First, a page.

Last April, the City of Malmö (Sweden) was announced by Director-General for DG MOVE, Mr. Henrik Hololei, as the winner of the 4th Sustainable Urban Mobility Planning Award.
The jury particulary appreciated how the city is committed in an integrated planning process that focuses on creating an efficient multimodal network, as well as on social and economic factors. Thus, accessibility for different social groups or a clear and consistent urban freight policy go hand in hand with the development of a new tram and hybrid busses system.
With a strong ambition, Malmö is an outstanding example of a city which has developed, years after years, a holistic and realistic vision for its mobility policy.
As a signatory of the Covenant of Mayors since 2008, Malmö is committed to reduce its CO2 emissions of 40% by 2020. And according to its baseline emission inventory, it appeared in 2009 that transportation was responsible for almost half of the total amount of the greenhouse gases produced in Malmö! Definitely worth the efforts!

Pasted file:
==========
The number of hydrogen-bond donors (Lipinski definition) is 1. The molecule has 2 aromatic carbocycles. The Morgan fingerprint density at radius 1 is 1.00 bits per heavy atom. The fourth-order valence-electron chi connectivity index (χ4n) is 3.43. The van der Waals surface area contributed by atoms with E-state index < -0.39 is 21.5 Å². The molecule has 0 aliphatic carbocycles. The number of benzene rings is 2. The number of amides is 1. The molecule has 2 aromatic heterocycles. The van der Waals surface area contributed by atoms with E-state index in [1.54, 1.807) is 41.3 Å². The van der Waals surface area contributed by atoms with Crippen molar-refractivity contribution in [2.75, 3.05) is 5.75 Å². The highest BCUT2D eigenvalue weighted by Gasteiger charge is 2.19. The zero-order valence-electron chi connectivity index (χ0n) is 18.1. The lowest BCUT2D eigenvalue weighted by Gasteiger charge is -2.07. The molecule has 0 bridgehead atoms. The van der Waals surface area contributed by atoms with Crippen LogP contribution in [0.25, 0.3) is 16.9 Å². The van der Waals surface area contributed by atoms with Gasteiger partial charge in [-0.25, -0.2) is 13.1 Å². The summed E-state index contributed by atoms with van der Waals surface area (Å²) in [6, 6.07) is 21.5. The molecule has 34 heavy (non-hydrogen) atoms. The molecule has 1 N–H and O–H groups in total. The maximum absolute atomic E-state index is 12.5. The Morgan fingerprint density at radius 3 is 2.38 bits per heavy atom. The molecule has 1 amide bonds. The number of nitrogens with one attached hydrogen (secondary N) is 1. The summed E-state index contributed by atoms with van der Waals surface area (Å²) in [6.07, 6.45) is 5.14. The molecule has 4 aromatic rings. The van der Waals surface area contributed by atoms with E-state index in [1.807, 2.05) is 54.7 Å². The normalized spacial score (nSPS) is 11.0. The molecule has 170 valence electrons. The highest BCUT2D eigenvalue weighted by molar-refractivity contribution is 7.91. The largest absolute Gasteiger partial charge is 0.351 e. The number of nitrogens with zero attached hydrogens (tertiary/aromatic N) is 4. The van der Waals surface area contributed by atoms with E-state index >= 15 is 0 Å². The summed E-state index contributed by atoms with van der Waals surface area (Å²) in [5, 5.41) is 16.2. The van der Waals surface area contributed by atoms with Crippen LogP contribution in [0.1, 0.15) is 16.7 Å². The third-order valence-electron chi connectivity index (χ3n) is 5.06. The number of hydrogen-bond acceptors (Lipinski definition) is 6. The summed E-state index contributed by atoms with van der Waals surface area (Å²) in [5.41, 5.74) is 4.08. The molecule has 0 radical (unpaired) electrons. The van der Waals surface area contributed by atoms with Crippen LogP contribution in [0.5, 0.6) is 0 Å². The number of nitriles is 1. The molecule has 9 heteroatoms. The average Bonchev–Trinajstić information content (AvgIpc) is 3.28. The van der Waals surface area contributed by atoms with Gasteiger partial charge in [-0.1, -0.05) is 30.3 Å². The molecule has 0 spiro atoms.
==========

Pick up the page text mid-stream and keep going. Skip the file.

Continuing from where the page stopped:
Each year, the Sustainable Urban Mobility Planning (SUMP) Award highlights a different aspect of mobility planning. The 2013 award recognised successful territorial and policy integration, while the 2014 edition looked at monitoring implementation with an eye to making improvements. The 2015 edition focused on multimodality and intermodality in sustainable urban mobility planning.
The other finalists for the SUMP Award, the cities of Utrecht (The Netherlands) and Vienna (Austria), were complimented for their own work in integrating different transport modes. Mr Hololei affirmed that “Europe can and should be a world leader in sustainable mobility solutions”.
To go further:
See a video presentation of the 4th SUMP Award Finalists by European Mobility Week.
"One tramway, three cities and eight financial experts" a case study by Energy Cities on the joint development of tramway networks in Malmö, Helsingborg and Lund, using the ELENA-EIB facility.